Speaking of voiceovers, they are rarely worth doing, but “Passion” is a glowing exception: It not only makes the apocryphal-but-brilliant choice to use Angel, but also concludes with Buffy’s monologue about how she has accepted that Angel is gone. Once again, it’s the accompanying visual that makes it powerful: The diskette containing the soul-restoration spell falls between Jenny’s desk and cabinet. Like most of the dark “Buffy” classics, “Passion” is not without its laughs; I continue to love how Spike is irritated by Angelus’ style of taunting the Slayer — all Angelus is creating, he argues, is “one extremely brassed-off Slayer.” But Angelus’ approach reflects the theme of the episode, which is a valuable lesson for everyone, not just soulless vampires: If you don’t have passion for what you’re doing, there’s no point to it. Indeed, without Angelus’ love of causing pain, Jenny’s need to make things right, Willow’s crying, Giles’ need for revenge, Buffy’s stoicism, Xander’s resolve and even Cordelia’s panic about her car not being Angelus-proof, “Passion” isn’t the best “Buffy” episode ever. But it has all that, so it is.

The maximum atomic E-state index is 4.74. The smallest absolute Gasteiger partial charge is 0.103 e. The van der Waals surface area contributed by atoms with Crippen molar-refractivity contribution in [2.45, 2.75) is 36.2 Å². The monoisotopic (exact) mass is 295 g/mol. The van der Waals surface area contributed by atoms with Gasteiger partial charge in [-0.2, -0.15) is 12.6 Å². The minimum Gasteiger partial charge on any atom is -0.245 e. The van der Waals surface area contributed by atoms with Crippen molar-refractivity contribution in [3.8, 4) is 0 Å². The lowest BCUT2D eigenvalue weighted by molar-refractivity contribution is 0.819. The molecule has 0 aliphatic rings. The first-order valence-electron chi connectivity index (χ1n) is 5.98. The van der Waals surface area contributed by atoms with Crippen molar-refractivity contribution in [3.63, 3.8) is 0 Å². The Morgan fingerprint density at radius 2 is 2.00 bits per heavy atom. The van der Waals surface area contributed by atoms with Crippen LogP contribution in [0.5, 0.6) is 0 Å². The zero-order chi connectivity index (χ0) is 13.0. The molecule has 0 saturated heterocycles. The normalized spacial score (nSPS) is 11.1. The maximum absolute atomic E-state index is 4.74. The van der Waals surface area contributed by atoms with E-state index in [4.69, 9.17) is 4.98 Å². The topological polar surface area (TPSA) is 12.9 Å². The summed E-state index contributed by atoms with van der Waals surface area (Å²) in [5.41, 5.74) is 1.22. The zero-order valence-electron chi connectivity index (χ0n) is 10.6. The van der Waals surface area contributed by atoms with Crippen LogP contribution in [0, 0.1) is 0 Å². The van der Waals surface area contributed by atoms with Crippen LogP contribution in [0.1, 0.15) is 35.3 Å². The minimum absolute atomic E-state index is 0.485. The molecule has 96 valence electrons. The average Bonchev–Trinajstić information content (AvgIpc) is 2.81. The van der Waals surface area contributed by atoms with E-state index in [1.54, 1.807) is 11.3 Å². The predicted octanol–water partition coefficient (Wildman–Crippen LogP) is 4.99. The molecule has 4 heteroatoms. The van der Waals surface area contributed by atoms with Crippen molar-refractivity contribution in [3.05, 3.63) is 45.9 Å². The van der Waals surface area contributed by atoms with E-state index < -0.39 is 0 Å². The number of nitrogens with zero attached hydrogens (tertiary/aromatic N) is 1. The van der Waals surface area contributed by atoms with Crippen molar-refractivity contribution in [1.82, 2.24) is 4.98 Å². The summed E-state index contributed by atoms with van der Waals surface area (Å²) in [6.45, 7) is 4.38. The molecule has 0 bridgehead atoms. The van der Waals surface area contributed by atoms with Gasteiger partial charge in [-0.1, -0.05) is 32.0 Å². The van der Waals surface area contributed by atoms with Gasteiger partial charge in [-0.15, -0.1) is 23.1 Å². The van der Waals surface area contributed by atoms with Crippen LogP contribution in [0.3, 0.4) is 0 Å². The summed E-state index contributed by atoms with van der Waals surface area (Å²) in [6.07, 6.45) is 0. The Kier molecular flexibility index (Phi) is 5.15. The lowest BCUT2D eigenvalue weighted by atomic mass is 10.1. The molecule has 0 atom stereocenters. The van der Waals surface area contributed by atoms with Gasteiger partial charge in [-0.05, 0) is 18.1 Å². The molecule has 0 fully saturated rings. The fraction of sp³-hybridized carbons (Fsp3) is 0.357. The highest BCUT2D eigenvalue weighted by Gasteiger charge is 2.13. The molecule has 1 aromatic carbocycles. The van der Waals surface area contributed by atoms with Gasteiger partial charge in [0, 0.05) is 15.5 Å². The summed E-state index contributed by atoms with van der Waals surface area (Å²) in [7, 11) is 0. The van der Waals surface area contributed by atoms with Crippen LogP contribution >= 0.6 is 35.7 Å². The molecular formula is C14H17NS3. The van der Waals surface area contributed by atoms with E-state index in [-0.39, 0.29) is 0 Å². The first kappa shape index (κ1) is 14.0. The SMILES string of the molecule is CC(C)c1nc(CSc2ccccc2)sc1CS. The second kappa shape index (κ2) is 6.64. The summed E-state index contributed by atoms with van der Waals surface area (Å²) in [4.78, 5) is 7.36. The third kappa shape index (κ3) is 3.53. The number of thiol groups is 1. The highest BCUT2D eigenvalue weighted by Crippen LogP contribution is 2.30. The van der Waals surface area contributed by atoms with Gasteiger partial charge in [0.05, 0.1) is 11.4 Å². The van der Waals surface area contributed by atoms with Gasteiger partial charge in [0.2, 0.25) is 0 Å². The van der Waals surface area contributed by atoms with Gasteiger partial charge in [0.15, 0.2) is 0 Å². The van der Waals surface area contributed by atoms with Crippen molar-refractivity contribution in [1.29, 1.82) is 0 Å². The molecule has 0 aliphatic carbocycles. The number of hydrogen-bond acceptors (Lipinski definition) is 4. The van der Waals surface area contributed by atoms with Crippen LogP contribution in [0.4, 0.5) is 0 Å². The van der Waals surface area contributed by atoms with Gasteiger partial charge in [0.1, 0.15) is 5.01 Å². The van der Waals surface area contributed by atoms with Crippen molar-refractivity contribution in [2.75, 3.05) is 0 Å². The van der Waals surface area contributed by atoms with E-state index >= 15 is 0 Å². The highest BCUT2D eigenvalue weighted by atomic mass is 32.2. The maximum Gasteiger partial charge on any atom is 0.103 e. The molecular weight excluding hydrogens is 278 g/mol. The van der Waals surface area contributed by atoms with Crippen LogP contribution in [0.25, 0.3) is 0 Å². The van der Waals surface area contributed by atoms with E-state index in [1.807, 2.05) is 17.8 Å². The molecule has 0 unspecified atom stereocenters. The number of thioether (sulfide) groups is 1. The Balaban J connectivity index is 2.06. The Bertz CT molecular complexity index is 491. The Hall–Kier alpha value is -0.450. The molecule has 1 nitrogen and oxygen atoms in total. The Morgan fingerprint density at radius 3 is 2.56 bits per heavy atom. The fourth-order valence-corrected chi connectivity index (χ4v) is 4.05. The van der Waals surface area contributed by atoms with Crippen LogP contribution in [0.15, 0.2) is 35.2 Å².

2. “Becoming, Part 2” (22, Joss Whedon) — In addition to the last 5:24, which I outlined above, there are all the bonus rounds of pain we get on repeat viewings, such as Whistler, prone to premonitions, whispering that there’s “one more thing” Buffy can lose. Speaking of premonitions, this hour also features the delicious Spike-Buffy team-up. The scene of Joyce and Spike awkwardly sitting in the Summers living room is an early example of “Buffy’s” use of visual comedy in a serious moment. Also, Snyder expels Buffy and tells the Mayor “I have good news,” foreshadowing Season 3.